Tuesday, May 14, 2002
Ninth Circuit Restricts Public Access to Discovery Materials in Times Case
By KENNETH OFGANG, Staff Writer/Appellate Courts
The presumption in favor of public access to discovery materials does not extend to documents filed under seal with good cause and in accordance with a prior protective order, the Ninth U.S. Circuit Court of Appeals ruled yesterday.
The panel reversed a district judge’s order granting the Los Angeles Times access to information concerning settlements entered into by General Motors Corporation in suits concerning an alleged gas tank defect in the C/K pickup truck. The information had been filed under seal as part of discovery in a since-settled C/K lawsuit in the U.S. District Court for the District of Montana.
The appellate panel sent the case back to Judge Donald W. Molloy for reconsideration.
The newspaper’s attorney predicted it will prevail again in the lower court.
The plaintiffs in the Montana case entered into a stipulation early in the litigation for a “share” protective order, under which certain discoverable information could be shared with other litigants in similar cases but not with the public.
Later, the plaintiffs moved to compel GM to provide information concerning the amounts of prior settlements, claiming it was relevant to the issue of punitive damages. GM, which had entered into confidentiality agreements as part of earlier settlements involving the C/K, opposed the motion.
The magistrate judge ordered GM to disclose the total number of settlements, and the aggregate amount, subject to the “share” protective order. The plaintiffs, however, questioned whether the information produced by GM complied with the magistrate judge’s order and filed a motion for sanctions, attaching—under seal—a copy of what GM provided.
That motion was still pending when the case was settled. After a dismissal order was entered, the Times moved to intervene in order to obtain access to the sealed settlement information.
Molloy ruled that the information was not subject to the earlier protective order and did not qualify for a new protective order. He also concluded that the Times had a common-law right of access, but did not rule on the newspaper’s claim that it had a right of access under the First Amendment.
Under Ninth Circuit precedent, Senior U.S. District Judge Rudi M. Brewster of the Southern District of California, sitting on the panel by designation, explained, there is a “strong presumption in favor of public access” to pretrial discovery and a requirement that good cause be shown for discovery materials to be sealed.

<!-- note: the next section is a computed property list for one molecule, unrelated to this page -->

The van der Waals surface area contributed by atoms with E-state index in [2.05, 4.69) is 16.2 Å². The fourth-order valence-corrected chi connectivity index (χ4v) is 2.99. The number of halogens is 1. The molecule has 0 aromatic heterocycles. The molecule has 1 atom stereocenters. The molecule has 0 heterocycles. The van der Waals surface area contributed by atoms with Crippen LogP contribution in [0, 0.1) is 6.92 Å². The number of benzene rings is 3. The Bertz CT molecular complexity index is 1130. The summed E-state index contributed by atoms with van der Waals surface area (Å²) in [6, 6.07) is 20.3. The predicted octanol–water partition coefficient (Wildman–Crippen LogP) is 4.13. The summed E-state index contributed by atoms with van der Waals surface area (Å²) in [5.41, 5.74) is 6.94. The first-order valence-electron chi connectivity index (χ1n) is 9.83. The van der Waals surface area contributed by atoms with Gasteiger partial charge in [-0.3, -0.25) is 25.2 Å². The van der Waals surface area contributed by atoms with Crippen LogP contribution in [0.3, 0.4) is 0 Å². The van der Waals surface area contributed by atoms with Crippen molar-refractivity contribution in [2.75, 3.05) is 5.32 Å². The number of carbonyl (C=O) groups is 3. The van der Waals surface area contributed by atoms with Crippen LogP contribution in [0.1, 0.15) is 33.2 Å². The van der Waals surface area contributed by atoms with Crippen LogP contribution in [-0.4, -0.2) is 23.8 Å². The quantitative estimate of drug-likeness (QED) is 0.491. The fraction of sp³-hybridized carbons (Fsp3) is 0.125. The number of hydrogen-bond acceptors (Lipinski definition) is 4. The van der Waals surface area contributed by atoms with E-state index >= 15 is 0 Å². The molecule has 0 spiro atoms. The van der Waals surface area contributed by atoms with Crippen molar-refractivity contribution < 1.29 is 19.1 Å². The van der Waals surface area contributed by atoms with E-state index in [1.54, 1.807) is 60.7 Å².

But when materials have been sealed pursuant to a protective order, Brewster reasoned, there has already been a showing of good cause for confidentiality and the presumption in favor of disclosure is reversed.
“Applying a strong presumption of access to documents a court has already decided should be shielded from the public would surely undermine, and possibly eviscerate, the broad power of the district court to fashion protective orders,” the judge wrote. “Although we understand the public policy reasons behind a presumption of access to judicial documents (judicial accountability, education about the judicial process etc.), it makes little sense to render a protective order useless simply because a party filed a document with the court like the underlying plaintiffs did in this case.”
In ordering disclosure, Brewster said, Molloy erred by not engaging in “good cause” analysis, apparently because he believed that only trade secrets or similar commercially valuable information can be protected. Rule 26 of the Federal Rules of Civil Procedure is broader than that, Brewster explained, giving trial courts discretion to protect other types of discovery materials.
He cited several examples of documents that have been held exempt from public disclosure, including materials that were subject to attorney-client privilege but inadvertently produced, medical and psychiatric records, materials related to grand jury proceedings, and documents referencing confidential settlement agreements.
On remand, Brewster explained, the district judge will have to determine whether good cause exists for maintaining secrecy, and if so, whether the Times can show sufficient countervailing interests to overcome the presumption of non-access. The district judge can also, if necessary, reach the First Amendment issue.
Senior Judge Arthur L. Alarcon and Judge Barry G. Silverman joined in the opinion.
Kelli L. Sager of Davis Wright Tremaine, who argued the case for the Times, said she expects the material to be unsealed eventually. “I don’t think the district judge is going to change his mind,” she told the METNEWS.
The case is Phillips v. General Motors Corporation, 01-35126.
Copyright 2002, Metropolitan News Company